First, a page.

What Trump is doing is fairly consistent with 20 years of Republican tactics, which have been all about getting and exercising power, usually on behalf of priorities that are deeply unpopular with most Americans. Largely, they’ve succeeded, with Culture War distractions, undermining accountability to voters (voter suppression, gerrymandering, etc.) and by simply lying about what they’re doing. Democrats, stuck in an obsolete paradigm of bipartisan comity, keep bringing logic and words to a knife fight. Republicans bring knives. Trump’s bringing guns.

If Trump is to be removed from office – and the only other option in play here is the looting of America and the loss of our personal freedoms and American democracy, flawed as it is – at least some congressional Republicans will need to agree that Trump has to go. Instead, even through all the controversies and outrages, he’s tightened his control over their party. For any kind of meaningful number of Republicans to agree he has to go, they need to fear the blowback from sticking with him more than they fear angering not just Trump’s base, but the American oligarchs they mostly rely on for funding (and now global ones as well – Trump hsn’t been the only beneficiary of dirty money). Trump as an individual needs to become so toxic that he’s endangering the careers of anyone defending him.

Fortunately, that can be arranged.

There’s More of Us, and We’re Not Dead Yet

In only a year and a half, something like 20 percent of Americans have participated in at least one anti-Trump protest. That’s a remarkable level of public engagement and popular anger already – but it means nothing if it doesn’t translate to the ballot box in November.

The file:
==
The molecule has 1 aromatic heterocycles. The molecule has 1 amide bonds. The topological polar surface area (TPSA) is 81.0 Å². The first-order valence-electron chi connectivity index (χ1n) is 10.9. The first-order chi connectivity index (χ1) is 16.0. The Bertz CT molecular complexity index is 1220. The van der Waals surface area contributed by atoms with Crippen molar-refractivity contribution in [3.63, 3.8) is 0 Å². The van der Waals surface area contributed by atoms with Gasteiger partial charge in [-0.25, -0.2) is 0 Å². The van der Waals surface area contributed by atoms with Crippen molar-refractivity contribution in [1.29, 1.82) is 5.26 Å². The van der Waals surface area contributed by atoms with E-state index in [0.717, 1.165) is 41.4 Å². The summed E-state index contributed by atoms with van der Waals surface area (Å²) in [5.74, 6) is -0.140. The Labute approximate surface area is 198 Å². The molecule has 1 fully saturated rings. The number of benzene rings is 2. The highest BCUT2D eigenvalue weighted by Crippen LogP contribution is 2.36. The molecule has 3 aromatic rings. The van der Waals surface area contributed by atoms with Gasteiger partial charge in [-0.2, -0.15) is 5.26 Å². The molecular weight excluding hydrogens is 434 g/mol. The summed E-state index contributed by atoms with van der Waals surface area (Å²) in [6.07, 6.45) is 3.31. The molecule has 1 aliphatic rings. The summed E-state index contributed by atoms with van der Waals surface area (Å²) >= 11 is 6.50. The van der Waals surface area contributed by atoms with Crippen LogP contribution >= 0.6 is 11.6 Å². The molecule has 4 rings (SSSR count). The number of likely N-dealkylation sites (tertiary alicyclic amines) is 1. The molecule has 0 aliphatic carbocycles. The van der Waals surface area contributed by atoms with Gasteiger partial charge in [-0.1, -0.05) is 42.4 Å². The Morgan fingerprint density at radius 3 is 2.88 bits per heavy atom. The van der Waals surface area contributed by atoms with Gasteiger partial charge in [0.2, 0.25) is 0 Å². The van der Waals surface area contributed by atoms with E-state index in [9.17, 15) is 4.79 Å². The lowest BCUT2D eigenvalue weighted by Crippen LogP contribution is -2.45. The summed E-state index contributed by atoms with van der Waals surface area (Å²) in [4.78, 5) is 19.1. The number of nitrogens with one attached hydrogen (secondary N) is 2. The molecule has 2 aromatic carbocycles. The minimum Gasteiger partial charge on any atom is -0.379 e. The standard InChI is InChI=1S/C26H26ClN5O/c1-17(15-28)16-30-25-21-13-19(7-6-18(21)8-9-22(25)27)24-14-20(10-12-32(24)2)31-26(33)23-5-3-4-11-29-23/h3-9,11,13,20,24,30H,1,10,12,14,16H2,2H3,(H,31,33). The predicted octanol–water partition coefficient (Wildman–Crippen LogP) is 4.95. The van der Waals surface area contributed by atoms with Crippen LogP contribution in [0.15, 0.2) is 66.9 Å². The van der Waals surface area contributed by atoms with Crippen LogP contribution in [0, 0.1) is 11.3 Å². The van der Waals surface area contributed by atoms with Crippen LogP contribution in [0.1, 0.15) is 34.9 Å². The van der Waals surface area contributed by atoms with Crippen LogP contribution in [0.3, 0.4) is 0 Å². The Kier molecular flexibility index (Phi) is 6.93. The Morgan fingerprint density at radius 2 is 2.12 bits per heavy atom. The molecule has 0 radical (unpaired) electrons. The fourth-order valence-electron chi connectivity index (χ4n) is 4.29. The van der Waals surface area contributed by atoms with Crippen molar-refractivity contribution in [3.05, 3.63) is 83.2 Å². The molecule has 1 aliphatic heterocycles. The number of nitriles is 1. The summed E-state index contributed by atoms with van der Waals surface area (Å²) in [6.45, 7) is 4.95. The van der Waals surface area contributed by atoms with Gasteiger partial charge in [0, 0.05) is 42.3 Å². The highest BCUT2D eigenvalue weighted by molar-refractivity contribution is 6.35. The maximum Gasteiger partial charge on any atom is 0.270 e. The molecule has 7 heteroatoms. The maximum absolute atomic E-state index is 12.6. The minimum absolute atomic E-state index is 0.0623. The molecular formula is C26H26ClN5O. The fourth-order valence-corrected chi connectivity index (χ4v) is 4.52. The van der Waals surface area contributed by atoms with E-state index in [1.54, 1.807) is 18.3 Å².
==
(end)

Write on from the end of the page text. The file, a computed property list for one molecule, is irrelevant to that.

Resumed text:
Trump, Putin, and their allies and benefactors can be beaten. There’s millions more of us, and we can make this country ungovernable if we so choose. But the more realistic, and less dangerous, path is to vote Democrats into power in Congress this fall, which can at least stall Trump’s agenda until a more comprehensive reckoning takes place.

That won’t be easily. Republicans have already heavily tilted elections in their direction by limiting the franchise, gerrymandering, and other voter suppression tactics – and those are the states where Democrats need to flip many of their seats. Add to that this year a sophisticated Russian cyberattack, already underway, that will likely reach to the level of threatening the basic integrity of vote tabulation.

It will take a massive voter repudiation to overcome all that – with enough of a margin that there can be no serious question about the legitimacy of the vote. And there’s still plenty of time for things to get worse between now and November if we’re not noisy and vigilant and organized.

It can be done. It must be done. Now is not the time to complain about lamely centrist, corporatized Democratic candidates. Candidates for Congress will cast only one vote that truly matters, from which all other possible votes flow, and it will be the first one of their term: for leader of the House or Senate. The choices before us are frequently flawed flawed Democrats or fascism. There are no other options.